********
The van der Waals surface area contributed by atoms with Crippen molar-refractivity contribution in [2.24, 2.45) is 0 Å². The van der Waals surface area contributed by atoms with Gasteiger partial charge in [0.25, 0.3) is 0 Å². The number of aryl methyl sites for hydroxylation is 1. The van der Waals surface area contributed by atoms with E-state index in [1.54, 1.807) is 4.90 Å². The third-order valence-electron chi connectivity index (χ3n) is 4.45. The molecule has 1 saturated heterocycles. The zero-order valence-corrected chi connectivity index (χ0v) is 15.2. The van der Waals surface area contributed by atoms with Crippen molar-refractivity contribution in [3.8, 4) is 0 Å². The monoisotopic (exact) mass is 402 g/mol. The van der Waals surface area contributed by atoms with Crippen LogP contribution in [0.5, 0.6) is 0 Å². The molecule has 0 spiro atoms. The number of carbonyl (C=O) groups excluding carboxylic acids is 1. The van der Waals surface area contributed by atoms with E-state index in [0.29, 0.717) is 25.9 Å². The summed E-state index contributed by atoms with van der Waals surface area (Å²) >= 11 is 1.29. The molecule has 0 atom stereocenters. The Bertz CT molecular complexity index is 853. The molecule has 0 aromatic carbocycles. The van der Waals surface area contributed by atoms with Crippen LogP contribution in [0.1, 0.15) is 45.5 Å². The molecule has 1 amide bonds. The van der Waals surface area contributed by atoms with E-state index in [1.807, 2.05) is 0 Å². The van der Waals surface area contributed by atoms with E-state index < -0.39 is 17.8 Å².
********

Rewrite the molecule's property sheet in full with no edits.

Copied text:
The van der Waals surface area contributed by atoms with Crippen molar-refractivity contribution in [2.24, 2.45) is 0 Å². The van der Waals surface area contributed by atoms with Gasteiger partial charge in [0.25, 0.3) is 0 Å². The number of aryl methyl sites for hydroxylation is 1. The van der Waals surface area contributed by atoms with E-state index in [1.54, 1.807) is 4.90 Å². The third-order valence-electron chi connectivity index (χ3n) is 4.45. The molecule has 1 saturated heterocycles. The zero-order valence-corrected chi connectivity index (χ0v) is 15.2. The van der Waals surface area contributed by atoms with Crippen molar-refractivity contribution in [3.8, 4) is 0 Å². The monoisotopic (exact) mass is 402 g/mol. The van der Waals surface area contributed by atoms with Crippen LogP contribution in [0.5, 0.6) is 0 Å². The molecule has 0 spiro atoms. The number of carbonyl (C=O) groups excluding carboxylic acids is 1. The van der Waals surface area contributed by atoms with E-state index in [0.29, 0.717) is 25.9 Å². The summed E-state index contributed by atoms with van der Waals surface area (Å²) >= 11 is 1.29. The molecule has 0 atom stereocenters. The Bertz CT molecular complexity index is 853. The molecule has 0 aromatic carbocycles. The van der Waals surface area contributed by atoms with Crippen LogP contribution in [0.1, 0.15) is 45.5 Å². The molecule has 1 amide bonds. The van der Waals surface area contributed by atoms with E-state index in [1.807, 2.05) is 0 Å². The van der Waals surface area contributed by atoms with E-state index < -0.39 is 17.8 Å².